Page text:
– The support of other GFSP WGs in desktop survey and mapping exercises that they carry out, in order to find out who else in the network (or in their contacts) does something related or similar to what they plan to do. For instance, Janie Dubois from JIFSAN (almost famous by now for her car) is working within the Lab Capacity WG on designing a quite elaborate lab training programme for specific countries of interest. She and the other colleagues in this WG are searching around about who else (donor or lab training provider) is doing something already in the targeted regions and topics, in order to avoid duplication of work. A very large spreadsheet is being produced with capacity building projects and programmes, produced materials, responsible people. Which is of course not easily accessible by other people that are looking for something similar, or might be overlooking some work that e.g. USAID or DFID has funded in a region. And any outcomes of these interventions (training materials, trained local experts, evaluations of training etc) are not directly linked and made accessible to anyone looking for this information. We decided to call this the Mapping Support Pilot and link it with similar work that we will do with initiatives funded by the European Commission. We would like to combine it with information already made open by donors like DFID and the Gates Foundation.
– An information discovery service that will focus on a case that will be of primary importance and interest for the GFSP. The case of foodborne disease information was pointed out as a very important one from our colleagues from WHO and IOE. This fit very nicely our interest to work with agencies like the Center for Science in the Public Interest (CSPI) in the United States and the European Food Safety Authority (EFSA) in order to discover ways in which foodborne disease reports and outbreaks are better collected, processed, organised and published. We have been recommended to prepare a request to the tripartite of international organisations that work with such information (WHO, IOE, FAO) in order to explore if a GFSP information sharing pilot would be possible and to which extend, considering that part of this information is considered by their member countries to be confidential and not sharable. Even managing to illustrate the benefits of combining different types of information that is coming from different sources (such as foodborne disease reports, foodborne disease outbreaks in countries, food product recalls connected to an outbreak, rejections of food products in custom controls) in a secure and controlled environment for the tripartite officials, would make a solid first step. We decided to call this pilot the Foodborne Disease Outbreak Information Discovery Service and in Agro-Know we would like to power it with advanced technologies such as the ones that we investigate in the context of the SemaGrow project.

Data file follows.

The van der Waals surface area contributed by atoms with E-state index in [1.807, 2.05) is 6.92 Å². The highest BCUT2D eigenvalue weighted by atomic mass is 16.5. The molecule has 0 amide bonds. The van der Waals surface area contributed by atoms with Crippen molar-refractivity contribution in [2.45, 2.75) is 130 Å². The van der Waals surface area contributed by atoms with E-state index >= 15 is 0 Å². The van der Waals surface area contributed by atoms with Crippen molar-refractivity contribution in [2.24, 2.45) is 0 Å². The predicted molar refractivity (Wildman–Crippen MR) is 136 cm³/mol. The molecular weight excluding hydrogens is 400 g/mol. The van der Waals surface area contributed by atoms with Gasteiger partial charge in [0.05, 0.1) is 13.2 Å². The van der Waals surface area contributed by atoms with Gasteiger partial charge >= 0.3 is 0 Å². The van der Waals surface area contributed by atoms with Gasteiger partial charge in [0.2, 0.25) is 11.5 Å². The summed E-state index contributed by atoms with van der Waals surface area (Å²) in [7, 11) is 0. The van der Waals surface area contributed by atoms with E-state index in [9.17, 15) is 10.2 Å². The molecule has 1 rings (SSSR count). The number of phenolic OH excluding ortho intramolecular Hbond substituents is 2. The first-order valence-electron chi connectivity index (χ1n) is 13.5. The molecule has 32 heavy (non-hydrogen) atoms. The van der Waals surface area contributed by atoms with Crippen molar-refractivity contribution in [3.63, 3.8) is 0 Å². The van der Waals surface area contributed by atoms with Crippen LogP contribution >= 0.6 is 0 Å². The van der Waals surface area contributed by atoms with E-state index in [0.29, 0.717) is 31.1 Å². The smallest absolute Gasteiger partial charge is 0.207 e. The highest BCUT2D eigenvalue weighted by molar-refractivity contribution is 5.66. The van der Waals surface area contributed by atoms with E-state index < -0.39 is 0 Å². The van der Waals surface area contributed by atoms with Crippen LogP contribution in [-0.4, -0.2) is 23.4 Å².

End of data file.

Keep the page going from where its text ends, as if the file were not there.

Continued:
– A study of the open policies that are in place for the various GFSP members. It surprised me how disconnected the GFSP colleagues felt that this topic is from their work, although it affects significantly everyone that is funded by a donor that has adopted an open access and data policy. In the audience there were plenty of people that are working on funds coming from the European Commission, the CGIAR, the US government, the Dutch government and others who have recently adopted open policies. Still, I don’t think that it is still very clear what this means for the actual work o the food safety experts. For example: in Europe, any institution that will be funded by the Horizon 2020 programme needs to provide open access to all produced publications, a data management plan for produced data, and if in the Horizon 2020 Open Data Pilot also open access to the data sets themselves. The CGIAR policy puts in place similar requirements for all CGIAR projects and activities, and so it goes. We proposed (and I think that it perfectly fits the expertise of Agro-Know) to carry out a small study of the open policies around the GFSP table, and draft some recommendations about what the GFS members should keep into consideration in order to be compliant with them.
Overall, this has been a great meeting, with very senior representation and a strong desire to put food safety high in the political and industrial agenda. The role of information sharing is crucial in such a global and large network, and the challenges that we have to address in order to help the group solve their problems facilitated by data and technology (and not feeling restricted or overwhelmed by it) are great. But this is exactly what we like to do in this team, isn’t it?
Find out more – check a blog post on creating and sustaining an essential partnership for food safety by Juergen Voegele, Senior Director, Agriculture Global Practice, World Bank